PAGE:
Dr. Carl L. Palmer, an associate professor in the Department of Politics and Government, published two more articles in the last year. The first, which was part of a special issue of the journal Politics & Gender, considers the degree to which opposition to mask-wearing during the COVID pandemic is a gendered issue. The article, “Toxic Mask-ulinity: The Link Between Masculine Toughness and Affective Reactions to Mask-Wearing in the COVID-19 Era,” co-authored with Dr. Rolfe D. Peterson of Susquehanna University, argues that there is a linkage between stereotypical masculine attitudes and how individuals react to wearing masks. Utilizing data from an original survey, they find that the more strongly a person believes that men should be strong and tough, the more negatively they react to mask-wearing.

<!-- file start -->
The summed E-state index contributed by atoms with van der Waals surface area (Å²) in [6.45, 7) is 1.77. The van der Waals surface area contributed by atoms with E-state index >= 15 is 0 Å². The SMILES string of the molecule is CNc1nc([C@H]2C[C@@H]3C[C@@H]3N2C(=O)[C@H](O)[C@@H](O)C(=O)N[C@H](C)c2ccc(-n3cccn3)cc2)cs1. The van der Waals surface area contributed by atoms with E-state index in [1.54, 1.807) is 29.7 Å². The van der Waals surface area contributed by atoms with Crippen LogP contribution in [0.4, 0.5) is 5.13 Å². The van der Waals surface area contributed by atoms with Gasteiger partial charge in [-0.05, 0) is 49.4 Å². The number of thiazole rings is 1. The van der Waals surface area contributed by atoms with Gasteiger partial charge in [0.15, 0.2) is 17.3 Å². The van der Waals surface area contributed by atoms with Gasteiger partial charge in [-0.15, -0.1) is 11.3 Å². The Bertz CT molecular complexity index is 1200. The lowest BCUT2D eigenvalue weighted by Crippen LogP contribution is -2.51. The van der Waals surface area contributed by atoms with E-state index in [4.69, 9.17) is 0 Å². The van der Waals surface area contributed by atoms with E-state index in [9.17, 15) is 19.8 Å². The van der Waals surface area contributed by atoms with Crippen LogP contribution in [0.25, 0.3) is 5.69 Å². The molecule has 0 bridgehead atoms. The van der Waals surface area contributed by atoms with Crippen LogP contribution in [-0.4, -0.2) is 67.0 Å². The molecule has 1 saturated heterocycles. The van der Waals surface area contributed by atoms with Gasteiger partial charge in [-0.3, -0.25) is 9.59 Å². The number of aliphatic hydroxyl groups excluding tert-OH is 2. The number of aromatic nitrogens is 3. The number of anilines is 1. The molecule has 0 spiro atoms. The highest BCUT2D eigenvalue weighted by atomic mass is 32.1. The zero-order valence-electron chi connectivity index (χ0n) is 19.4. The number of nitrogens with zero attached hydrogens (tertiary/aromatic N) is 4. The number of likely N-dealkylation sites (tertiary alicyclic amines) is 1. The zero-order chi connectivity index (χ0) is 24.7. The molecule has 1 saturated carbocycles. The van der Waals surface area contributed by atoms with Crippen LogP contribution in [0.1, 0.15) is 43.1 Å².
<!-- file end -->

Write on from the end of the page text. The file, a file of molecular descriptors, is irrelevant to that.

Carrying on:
The second article, also co-authored with Peterson, appeared in Social Science Quarterly, an interdisciplinary journal, and focused on an alternative means through which individuals develop greater or lesser social connections and social capital; by virtue of their physical appearance. The article, “Physical Attractiveness, Halo Effects, and Social Joining,” which is part of a larger book-length project on the political implications of an individual’s physical appearance for how they form political attitudes and beliefs, focuses on how individuals develop social connections. With data from a longitudinal survey and a nationally representative survey experiment, analyses suggest that better-looking individuals enjoy social advantages early in life, but with age, less-attractive individuals effectively, ‘catch up’ in terms of the development of social connections.